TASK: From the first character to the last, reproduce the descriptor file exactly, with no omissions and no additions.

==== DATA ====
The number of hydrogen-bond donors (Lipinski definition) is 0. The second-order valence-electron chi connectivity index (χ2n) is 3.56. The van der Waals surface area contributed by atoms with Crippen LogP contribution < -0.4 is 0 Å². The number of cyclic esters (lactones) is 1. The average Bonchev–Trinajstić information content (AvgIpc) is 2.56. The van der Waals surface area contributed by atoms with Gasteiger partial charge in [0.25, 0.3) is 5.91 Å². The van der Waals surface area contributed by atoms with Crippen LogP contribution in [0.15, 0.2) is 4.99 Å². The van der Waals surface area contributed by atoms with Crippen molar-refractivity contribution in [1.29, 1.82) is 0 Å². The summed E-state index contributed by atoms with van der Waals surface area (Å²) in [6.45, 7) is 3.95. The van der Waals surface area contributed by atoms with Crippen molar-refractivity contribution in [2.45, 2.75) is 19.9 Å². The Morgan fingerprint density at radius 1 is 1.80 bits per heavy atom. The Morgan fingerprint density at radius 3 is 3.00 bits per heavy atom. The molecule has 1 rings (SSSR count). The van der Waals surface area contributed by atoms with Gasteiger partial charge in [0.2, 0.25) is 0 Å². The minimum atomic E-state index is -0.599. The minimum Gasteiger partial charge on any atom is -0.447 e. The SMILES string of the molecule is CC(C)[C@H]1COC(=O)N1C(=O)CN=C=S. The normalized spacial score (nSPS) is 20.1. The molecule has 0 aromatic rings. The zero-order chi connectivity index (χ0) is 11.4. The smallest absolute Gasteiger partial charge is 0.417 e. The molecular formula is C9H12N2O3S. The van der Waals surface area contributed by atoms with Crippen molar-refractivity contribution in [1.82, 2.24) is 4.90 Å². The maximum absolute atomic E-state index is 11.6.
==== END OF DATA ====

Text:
The number of hydrogen-bond donors (Lipinski definition) is 0. The second-order valence-electron chi connectivity index (χ2n) is 3.56. The van der Waals surface area contributed by atoms with Crippen LogP contribution < -0.4 is 0 Å². The number of cyclic esters (lactones) is 1. The average Bonchev–Trinajstić information content (AvgIpc) is 2.56. The van der Waals surface area contributed by atoms with Gasteiger partial charge in [0.25, 0.3) is 5.91 Å². The van der Waals surface area contributed by atoms with Crippen LogP contribution in [0.15, 0.2) is 4.99 Å². The van der Waals surface area contributed by atoms with Crippen molar-refractivity contribution in [1.29, 1.82) is 0 Å². The summed E-state index contributed by atoms with van der Waals surface area (Å²) in [6.45, 7) is 3.95. The van der Waals surface area contributed by atoms with Crippen molar-refractivity contribution in [2.45, 2.75) is 19.9 Å². The Morgan fingerprint density at radius 1 is 1.80 bits per heavy atom. The Morgan fingerprint density at radius 3 is 3.00 bits per heavy atom. The molecule has 1 rings (SSSR count). The van der Waals surface area contributed by atoms with Gasteiger partial charge in [0.2, 0.25) is 0 Å². The minimum atomic E-state index is -0.599. The minimum Gasteiger partial charge on any atom is -0.447 e. The SMILES string of the molecule is CC(C)[C@H]1COC(=O)N1C(=O)CN=C=S. The normalized spacial score (nSPS) is 20.1. The molecule has 0 aromatic rings. The zero-order chi connectivity index (χ0) is 11.4. The smallest absolute Gasteiger partial charge is 0.417 e. The molecular formula is C9H12N2O3S. The van der Waals surface area contributed by atoms with Crippen molar-refractivity contribution in [1.82, 2.24) is 4.90 Å². The maximum absolute atomic E-state index is 11.6.